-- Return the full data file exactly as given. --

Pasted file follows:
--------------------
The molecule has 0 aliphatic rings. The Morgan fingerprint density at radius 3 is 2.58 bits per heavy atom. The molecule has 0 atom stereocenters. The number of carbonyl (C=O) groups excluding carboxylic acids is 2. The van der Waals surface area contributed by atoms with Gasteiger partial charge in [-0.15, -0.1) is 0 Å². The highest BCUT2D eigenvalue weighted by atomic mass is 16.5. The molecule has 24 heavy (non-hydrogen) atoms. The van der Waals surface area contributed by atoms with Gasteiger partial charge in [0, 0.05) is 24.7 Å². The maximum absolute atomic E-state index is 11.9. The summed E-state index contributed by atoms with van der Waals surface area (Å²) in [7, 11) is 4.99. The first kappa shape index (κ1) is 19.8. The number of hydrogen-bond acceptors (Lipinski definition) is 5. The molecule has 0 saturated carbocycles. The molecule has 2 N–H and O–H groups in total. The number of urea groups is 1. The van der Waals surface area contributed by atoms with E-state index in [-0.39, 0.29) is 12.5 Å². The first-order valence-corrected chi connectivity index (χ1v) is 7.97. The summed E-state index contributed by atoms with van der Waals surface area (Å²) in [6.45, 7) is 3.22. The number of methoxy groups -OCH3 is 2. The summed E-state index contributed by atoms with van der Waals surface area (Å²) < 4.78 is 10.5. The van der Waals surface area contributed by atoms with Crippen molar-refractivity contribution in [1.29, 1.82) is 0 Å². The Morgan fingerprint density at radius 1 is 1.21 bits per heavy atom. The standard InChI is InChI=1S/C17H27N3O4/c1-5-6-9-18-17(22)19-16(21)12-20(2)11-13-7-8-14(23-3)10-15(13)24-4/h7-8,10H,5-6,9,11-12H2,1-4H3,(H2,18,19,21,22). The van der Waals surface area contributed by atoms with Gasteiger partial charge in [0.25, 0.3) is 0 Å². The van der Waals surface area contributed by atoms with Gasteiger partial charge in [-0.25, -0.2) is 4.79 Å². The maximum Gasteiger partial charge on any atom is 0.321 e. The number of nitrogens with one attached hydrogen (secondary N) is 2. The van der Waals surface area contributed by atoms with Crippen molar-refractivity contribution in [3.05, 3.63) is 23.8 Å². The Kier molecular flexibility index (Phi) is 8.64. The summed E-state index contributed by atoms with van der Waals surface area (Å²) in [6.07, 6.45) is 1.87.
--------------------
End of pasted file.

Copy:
The molecule has 0 aliphatic rings. The Morgan fingerprint density at radius 3 is 2.58 bits per heavy atom. The molecule has 0 atom stereocenters. The number of carbonyl (C=O) groups excluding carboxylic acids is 2. The van der Waals surface area contributed by atoms with Gasteiger partial charge in [-0.15, -0.1) is 0 Å². The highest BCUT2D eigenvalue weighted by atomic mass is 16.5. The molecule has 24 heavy (non-hydrogen) atoms. The van der Waals surface area contributed by atoms with Gasteiger partial charge in [0, 0.05) is 24.7 Å². The maximum absolute atomic E-state index is 11.9. The summed E-state index contributed by atoms with van der Waals surface area (Å²) in [7, 11) is 4.99. The first kappa shape index (κ1) is 19.8. The number of hydrogen-bond acceptors (Lipinski definition) is 5. The molecule has 0 saturated carbocycles. The molecule has 2 N–H and O–H groups in total. The number of urea groups is 1. The van der Waals surface area contributed by atoms with E-state index in [-0.39, 0.29) is 12.5 Å². The first-order valence-corrected chi connectivity index (χ1v) is 7.97. The summed E-state index contributed by atoms with van der Waals surface area (Å²) in [6.45, 7) is 3.22. The number of methoxy groups -OCH3 is 2. The summed E-state index contributed by atoms with van der Waals surface area (Å²) < 4.78 is 10.5. The van der Waals surface area contributed by atoms with Crippen molar-refractivity contribution in [1.29, 1.82) is 0 Å². The Morgan fingerprint density at radius 1 is 1.21 bits per heavy atom. The standard InChI is InChI=1S/C17H27N3O4/c1-5-6-9-18-17(22)19-16(21)12-20(2)11-13-7-8-14(23-3)10-15(13)24-4/h7-8,10H,5-6,9,11-12H2,1-4H3,(H2,18,19,21,22). The van der Waals surface area contributed by atoms with Gasteiger partial charge in [0.25, 0.3) is 0 Å². The van der Waals surface area contributed by atoms with Gasteiger partial charge in [-0.25, -0.2) is 4.79 Å². The maximum Gasteiger partial charge on any atom is 0.321 e. The number of nitrogens with one attached hydrogen (secondary N) is 2. The van der Waals surface area contributed by atoms with Crippen molar-refractivity contribution in [3.05, 3.63) is 23.8 Å². The Kier molecular flexibility index (Phi) is 8.64. The summed E-state index contributed by atoms with van der Waals surface area (Å²) in [6.07, 6.45) is 1.87.